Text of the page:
CO2 emissions by humans caused by breathing

Atmospheric COconcentration is measured in parts per million, total tonnage and “emissions”.  There is a natural carbon cycle because plants can remove CO2 by photosynthesis.  It is suggested that in a “natural” world this cycle would be in equilibrium and that increasing CO2 concentrations are due directly or indirectly to human activity, either by increasing CO2 production (burning fossil fuels etc) or decreasing CO2 adsorption (by deforestation), of which the former is the greater factor.  However, this means that all sources of CO2 emissions need to be measured, and it is to be expected that the direct and indirect effects of human activity will augment climate damage as the global population increases.  I ask here a simple but infrequently asked question: What is the contribution to global carbon dioxide emissions from humans breathing?  This is important because it is not alterable per capita but will increase as populations grow.

Humans obtain oxygen from the air by breathing and use it as their source of energy via metabolism (that is, burning) of glucose.  The products of combustion, as in a fire, are water and carbon dioxide.  The CO2 is exhaled.  The chemical equation using glucose as the source of energy is

C6H12O6 + 6O2   → 6H2O + 6CO2

The equation shows that, when glucose is the fuel, the volume of CO2 produced is equal to the quantity of O2 consumed.  During photosynthesis, the arrow in the chemical equation points to the left.

The calculation proceeds via several stages:

  1. Calculation of the oxygen consumed per person per year, in litres.  I will assume that using physiological data at low to moderate exercise levels will be satisfactory, accounting for daily activity in the half of the world seeing daylight.
  2. Convert that to the equal amount of CO2 and convert again to molar units using the gas equation of state PV = nRT (rearranged to n = PV/RT, where n is the number of (chemical) moles in the system), then to mass units (g) by n × CO2  molecular weight (44).  Then convert from grams to metric tonnes.
  3. Multiply that by the current world population (approximately 7.9 bn)
  4. Express the total CO2 exhaled by humans as a percentage of the global CO2 emissions.

The tidal volume at rest is 500 ml (males) and 400 ml (females) and I have used 450 ml (0.45 L) in the calculation.  The minute volume at 18 breaths per minute is thus 8.1 L.  This contains 1.701 L of O2 , as the proportion of air in the atmosphere at sea level is 21%.  Expired air contains 16% O2 (1.296 L/min) and the volume of O2 absorbed per minute is the difference (0.41 L). These gas volumes are at normal (sea-level) temperatures and pressures.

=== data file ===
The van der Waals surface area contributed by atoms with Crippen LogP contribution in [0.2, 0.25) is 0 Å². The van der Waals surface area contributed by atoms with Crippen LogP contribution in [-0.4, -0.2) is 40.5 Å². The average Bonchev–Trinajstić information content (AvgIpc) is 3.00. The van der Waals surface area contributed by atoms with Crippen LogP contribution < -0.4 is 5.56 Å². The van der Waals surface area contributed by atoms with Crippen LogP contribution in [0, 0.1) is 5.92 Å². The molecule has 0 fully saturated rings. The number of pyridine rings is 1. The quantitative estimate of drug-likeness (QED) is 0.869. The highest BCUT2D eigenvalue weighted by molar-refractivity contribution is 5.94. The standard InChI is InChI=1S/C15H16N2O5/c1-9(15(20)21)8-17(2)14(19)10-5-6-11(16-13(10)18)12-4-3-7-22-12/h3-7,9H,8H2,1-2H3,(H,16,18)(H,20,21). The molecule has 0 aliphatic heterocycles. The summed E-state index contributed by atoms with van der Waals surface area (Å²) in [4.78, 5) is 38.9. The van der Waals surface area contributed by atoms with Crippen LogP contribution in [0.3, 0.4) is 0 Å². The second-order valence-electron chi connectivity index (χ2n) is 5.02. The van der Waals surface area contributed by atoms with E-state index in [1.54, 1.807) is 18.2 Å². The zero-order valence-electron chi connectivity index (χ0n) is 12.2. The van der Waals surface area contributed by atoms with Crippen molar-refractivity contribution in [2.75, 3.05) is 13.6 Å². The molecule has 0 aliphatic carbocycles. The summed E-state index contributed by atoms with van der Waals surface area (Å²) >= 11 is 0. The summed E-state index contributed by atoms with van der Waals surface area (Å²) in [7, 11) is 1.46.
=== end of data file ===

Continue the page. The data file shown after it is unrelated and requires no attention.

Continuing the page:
Oxygen consumption per person per year = 0.41 × 60 × 24 × 365 L  = 212868 L = 212.9 m3.  This is also the volume of CO2 emitted by humans due to breathing.  This volume is converted to moles (n) using the gas laws in which n = PV/RT.  In this equation, P is in Pascals which for 1 atmosphere is 101325, V is in cubic metres, R is the gas constant (8.314 per m3.Pa.K-1.mol-1) and T is in degrees Kelvin.  At an ambient temperature of 15°C, T = 288K).

Thus the number of moles of CO2 emitted per person per year is

CO2 has a molecular weight of 44 and therefore weighs 44 g/mole.  Thus the mass of CO2 produced per year by 1 person breathing at just over resting level is 44 × 9005 = 396220 g = 396.2 Kg = 0.396 metric tons.  The global population is currently approximately 7.905 billion.  The global mass of CO2 produced by human exhalation is therefore 7.905 × 0.396 = 3.13 bn metric tonnes.

CO2 emissions value before the COVID-19 pandemic (2019) was 36.7 bn metric tons (it fell to 34.8 bn in 2020).  Therefore humans account for 8.5% (3.13/36.7) of the total global emissions just by breathing.  This is an inevitable fact of human existence at the current population and in our current state of nature and industry.  During the pandemic in 2020, as total emissions declined to 34.8 bn tonnes, the percentage increased to about 9%.

The global population continues to rise, and with that, the quantity of exhaled CO2 will also rise.  There is also a strong multiplier effect caused by other actions by individuals such as driving, cooking and power consumption, as well as the support from polluting industries such as mining, fishing, farming, aviation and deforestation.  It is, therefore, reasonable to conclude that IF “climate change” and “global warming” are real and require mitigation, one factor that deserves intervention is overpopulation.

I have not attempted to calculate the contribution to emissions from respiring animals and marine life. This is likely to be substantial.

Alasdair Millar

Proprietor, Tasman Journals
Editor, Tasman Medical Journal


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